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Type: Conference paper
Title: Evaluating drought risk dynamics: Comparison of a Climate-Informed Multi-time Scale Stochastic (CIMSS) framework to the AR(1) model
Author: Henley, B.
Thyer, M.
Kuczera, G.
Franks, S.
Citation: Proceedings of Water Down Under 2008: Incorporating the 31st Hydrology and Water Resources Symposium and the 4th International Conference on Water Resources and Environment Research, held in Adelaide, Australia 15-17 April 2008: pp.2050-2061
Publisher: Engineers Australia
Publisher Place: Modbury, SA
Issue Date: 2008
ISBN: 0858257351
Conference Name: Water Down Under 2008 (2008 : Adelaide, South Australia)
Editor: Lambert, M.
Daniell, T.
Leonard, M.
Statement of
B.J. Henley, M.A. Thyer, G. Kuczera and S.W. Franks
Abstract: Persistent drought across much of Australia, increasing water demand due to population growth, climate variability and the drying impacts of anthropogenically-induced climate change have placed increasing stress on our water supply systems. This paper represents an alternative approach to assessing water supply system security through the use of short-term drought risks and dynamic conditional simulation techniques. For the case study based on Hunter Valley hydrological data and reservoir conditions it was found that short-term drought risks were significantly higher compared to long-term drought risks, increasing non-linearly as the system becomes increasingly stressed. It is argued that this short-term drought risk approach is a useful strategic planning tool for water authorities and it represents an advance in thinking and provides a more realistic and informative estimation of drought risk than traditional long-term approaches. In comparing the climate-informed multi-time scale stochastic (CIMSS) framework to the widely-used AR(1) model, it was found that the CIMSS framework estimated short-term drought risks that were up to double that estimated by the AR(1) model, dependent on climate regime. However, the long-term risks showed insignificant differences between the models. This illustrates the value of using stochastic rainfall models that actively capture climate behaviour in addition to the hydrological record. These types of models can demonstrate the markedly climate-dependent nature of dynamic short-term drought risks. Hence, they can be considered more informative of water supply system risks than statistical techniques that rely merely on the hydrological record for their calibration.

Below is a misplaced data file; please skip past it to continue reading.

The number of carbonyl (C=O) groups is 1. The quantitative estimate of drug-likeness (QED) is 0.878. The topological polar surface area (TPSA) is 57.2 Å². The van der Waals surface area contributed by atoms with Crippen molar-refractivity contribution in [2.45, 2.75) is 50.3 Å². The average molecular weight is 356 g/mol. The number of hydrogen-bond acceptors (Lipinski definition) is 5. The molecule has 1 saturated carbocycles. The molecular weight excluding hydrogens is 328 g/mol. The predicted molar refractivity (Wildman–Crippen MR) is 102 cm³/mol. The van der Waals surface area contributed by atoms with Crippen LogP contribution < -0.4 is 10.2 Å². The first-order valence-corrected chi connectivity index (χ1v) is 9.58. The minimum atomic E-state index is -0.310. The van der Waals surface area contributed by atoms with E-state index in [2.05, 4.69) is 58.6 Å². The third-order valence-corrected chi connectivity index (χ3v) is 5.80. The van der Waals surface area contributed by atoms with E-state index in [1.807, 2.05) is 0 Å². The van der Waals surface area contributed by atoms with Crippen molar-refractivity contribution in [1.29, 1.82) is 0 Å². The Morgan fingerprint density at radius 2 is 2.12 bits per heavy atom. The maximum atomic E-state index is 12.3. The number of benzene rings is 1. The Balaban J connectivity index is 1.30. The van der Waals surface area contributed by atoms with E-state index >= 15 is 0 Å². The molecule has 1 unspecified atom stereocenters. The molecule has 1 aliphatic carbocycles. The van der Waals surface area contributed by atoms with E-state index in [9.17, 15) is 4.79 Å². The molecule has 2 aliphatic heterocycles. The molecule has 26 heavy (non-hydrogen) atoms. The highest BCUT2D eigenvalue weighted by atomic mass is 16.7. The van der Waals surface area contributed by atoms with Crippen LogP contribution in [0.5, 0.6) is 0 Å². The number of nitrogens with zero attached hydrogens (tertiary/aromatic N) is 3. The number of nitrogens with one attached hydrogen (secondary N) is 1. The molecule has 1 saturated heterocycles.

Rights: Copyright status unknown
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Appears in Collections:Aurora harvest
Civil and Environmental Engineering publications
Environment Institute publications

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